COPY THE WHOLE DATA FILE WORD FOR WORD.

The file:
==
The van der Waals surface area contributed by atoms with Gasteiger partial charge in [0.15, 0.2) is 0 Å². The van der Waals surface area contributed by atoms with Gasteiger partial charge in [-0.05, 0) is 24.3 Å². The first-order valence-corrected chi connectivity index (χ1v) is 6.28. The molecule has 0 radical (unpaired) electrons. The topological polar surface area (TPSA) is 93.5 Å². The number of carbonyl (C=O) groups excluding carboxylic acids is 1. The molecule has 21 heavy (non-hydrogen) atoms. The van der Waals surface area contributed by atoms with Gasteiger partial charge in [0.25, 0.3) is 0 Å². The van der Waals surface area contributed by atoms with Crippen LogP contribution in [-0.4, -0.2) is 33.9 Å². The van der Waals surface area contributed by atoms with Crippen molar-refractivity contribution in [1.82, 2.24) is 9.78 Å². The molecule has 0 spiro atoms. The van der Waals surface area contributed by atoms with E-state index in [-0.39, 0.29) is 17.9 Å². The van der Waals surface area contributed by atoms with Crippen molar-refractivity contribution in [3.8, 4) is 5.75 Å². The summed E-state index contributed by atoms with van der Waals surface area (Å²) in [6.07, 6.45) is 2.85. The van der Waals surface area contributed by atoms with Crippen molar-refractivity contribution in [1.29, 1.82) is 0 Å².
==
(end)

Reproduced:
The van der Waals surface area contributed by atoms with Gasteiger partial charge in [0.15, 0.2) is 0 Å². The van der Waals surface area contributed by atoms with Gasteiger partial charge in [-0.05, 0) is 24.3 Å². The first-order valence-corrected chi connectivity index (χ1v) is 6.28. The molecule has 0 radical (unpaired) electrons. The topological polar surface area (TPSA) is 93.5 Å². The number of carbonyl (C=O) groups excluding carboxylic acids is 1. The molecule has 21 heavy (non-hydrogen) atoms. The van der Waals surface area contributed by atoms with Gasteiger partial charge in [0.25, 0.3) is 0 Å². The van der Waals surface area contributed by atoms with Crippen LogP contribution in [-0.4, -0.2) is 33.9 Å². The van der Waals surface area contributed by atoms with Crippen molar-refractivity contribution in [1.82, 2.24) is 9.78 Å². The molecule has 0 spiro atoms. The van der Waals surface area contributed by atoms with E-state index in [-0.39, 0.29) is 17.9 Å². The van der Waals surface area contributed by atoms with Crippen molar-refractivity contribution in [3.8, 4) is 5.75 Å². The summed E-state index contributed by atoms with van der Waals surface area (Å²) in [6.07, 6.45) is 2.85. The van der Waals surface area contributed by atoms with Crippen molar-refractivity contribution in [1.29, 1.82) is 0 Å².